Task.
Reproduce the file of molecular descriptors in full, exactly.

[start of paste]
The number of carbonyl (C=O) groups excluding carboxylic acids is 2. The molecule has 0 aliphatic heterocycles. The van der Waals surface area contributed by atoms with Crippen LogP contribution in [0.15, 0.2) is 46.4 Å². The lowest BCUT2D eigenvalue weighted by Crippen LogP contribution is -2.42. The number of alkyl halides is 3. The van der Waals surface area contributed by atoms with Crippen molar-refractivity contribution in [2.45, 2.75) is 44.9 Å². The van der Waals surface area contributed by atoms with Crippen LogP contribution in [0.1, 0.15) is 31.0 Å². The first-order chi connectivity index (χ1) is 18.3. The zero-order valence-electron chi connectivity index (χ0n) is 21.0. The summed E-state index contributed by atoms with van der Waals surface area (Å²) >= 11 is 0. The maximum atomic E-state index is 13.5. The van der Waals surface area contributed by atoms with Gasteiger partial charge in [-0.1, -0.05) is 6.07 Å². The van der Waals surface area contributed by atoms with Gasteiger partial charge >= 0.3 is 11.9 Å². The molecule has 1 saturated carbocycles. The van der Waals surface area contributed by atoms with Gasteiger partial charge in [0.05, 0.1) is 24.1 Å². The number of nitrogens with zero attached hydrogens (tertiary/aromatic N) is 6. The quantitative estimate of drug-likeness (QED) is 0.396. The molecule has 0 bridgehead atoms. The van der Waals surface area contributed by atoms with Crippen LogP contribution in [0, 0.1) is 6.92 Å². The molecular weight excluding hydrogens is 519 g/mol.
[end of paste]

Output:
The number of carbonyl (C=O) groups excluding carboxylic acids is 2. The molecule has 0 aliphatic heterocycles. The van der Waals surface area contributed by atoms with Crippen LogP contribution in [0.15, 0.2) is 46.4 Å². The lowest BCUT2D eigenvalue weighted by Crippen LogP contribution is -2.42. The number of alkyl halides is 3. The van der Waals surface area contributed by atoms with Crippen molar-refractivity contribution in [2.45, 2.75) is 44.9 Å². The van der Waals surface area contributed by atoms with Crippen LogP contribution in [0.1, 0.15) is 31.0 Å². The first-order chi connectivity index (χ1) is 18.3. The zero-order valence-electron chi connectivity index (χ0n) is 21.0. The summed E-state index contributed by atoms with van der Waals surface area (Å²) >= 11 is 0. The maximum atomic E-state index is 13.5. The van der Waals surface area contributed by atoms with Gasteiger partial charge in [-0.1, -0.05) is 6.07 Å². The van der Waals surface area contributed by atoms with Gasteiger partial charge >= 0.3 is 11.9 Å². The molecule has 1 saturated carbocycles. The van der Waals surface area contributed by atoms with Gasteiger partial charge in [0.05, 0.1) is 24.1 Å². The number of nitrogens with zero attached hydrogens (tertiary/aromatic N) is 6. The quantitative estimate of drug-likeness (QED) is 0.396. The molecule has 0 bridgehead atoms. The van der Waals surface area contributed by atoms with Crippen LogP contribution in [0, 0.1) is 6.92 Å². The molecular weight excluding hydrogens is 519 g/mol.